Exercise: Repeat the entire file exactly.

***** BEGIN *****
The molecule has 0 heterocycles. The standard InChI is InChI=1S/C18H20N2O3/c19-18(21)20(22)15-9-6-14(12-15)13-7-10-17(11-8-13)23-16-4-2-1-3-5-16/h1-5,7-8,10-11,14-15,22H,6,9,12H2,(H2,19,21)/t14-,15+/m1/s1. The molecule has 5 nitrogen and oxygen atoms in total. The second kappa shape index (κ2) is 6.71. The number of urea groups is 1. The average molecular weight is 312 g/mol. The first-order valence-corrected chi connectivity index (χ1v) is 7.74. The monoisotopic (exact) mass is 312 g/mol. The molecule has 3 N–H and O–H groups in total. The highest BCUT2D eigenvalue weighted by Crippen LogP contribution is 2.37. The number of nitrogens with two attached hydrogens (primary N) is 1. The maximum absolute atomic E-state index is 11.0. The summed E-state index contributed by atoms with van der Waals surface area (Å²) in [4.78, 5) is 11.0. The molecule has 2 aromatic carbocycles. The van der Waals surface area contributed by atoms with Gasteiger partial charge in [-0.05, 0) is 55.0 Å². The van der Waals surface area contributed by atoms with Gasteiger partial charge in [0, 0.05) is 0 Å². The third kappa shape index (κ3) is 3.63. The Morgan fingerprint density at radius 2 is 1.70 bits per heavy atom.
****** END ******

The molecule has 0 heterocycles. The standard InChI is InChI=1S/C18H20N2O3/c19-18(21)20(22)15-9-6-14(12-15)13-7-10-17(11-8-13)23-16-4-2-1-3-5-16/h1-5,7-8,10-11,14-15,22H,6,9,12H2,(H2,19,21)/t14-,15+/m1/s1. The molecule has 5 nitrogen and oxygen atoms in total. The second kappa shape index (κ2) is 6.71. The number of urea groups is 1. The average molecular weight is 312 g/mol. The first-order valence-corrected chi connectivity index (χ1v) is 7.74. The monoisotopic (exact) mass is 312 g/mol. The molecule has 3 N–H and O–H groups in total. The highest BCUT2D eigenvalue weighted by Crippen LogP contribution is 2.37. The number of nitrogens with two attached hydrogens (primary N) is 1. The maximum absolute atomic E-state index is 11.0. The summed E-state index contributed by atoms with van der Waals surface area (Å²) in [4.78, 5) is 11.0. The molecule has 2 aromatic carbocycles. The van der Waals surface area contributed by atoms with Gasteiger partial charge in [-0.05, 0) is 55.0 Å². The van der Waals surface area contributed by atoms with Gasteiger partial charge in [0, 0.05) is 0 Å². The third kappa shape index (κ3) is 3.63. The Morgan fingerprint density at radius 2 is 1.70 bits per heavy atom.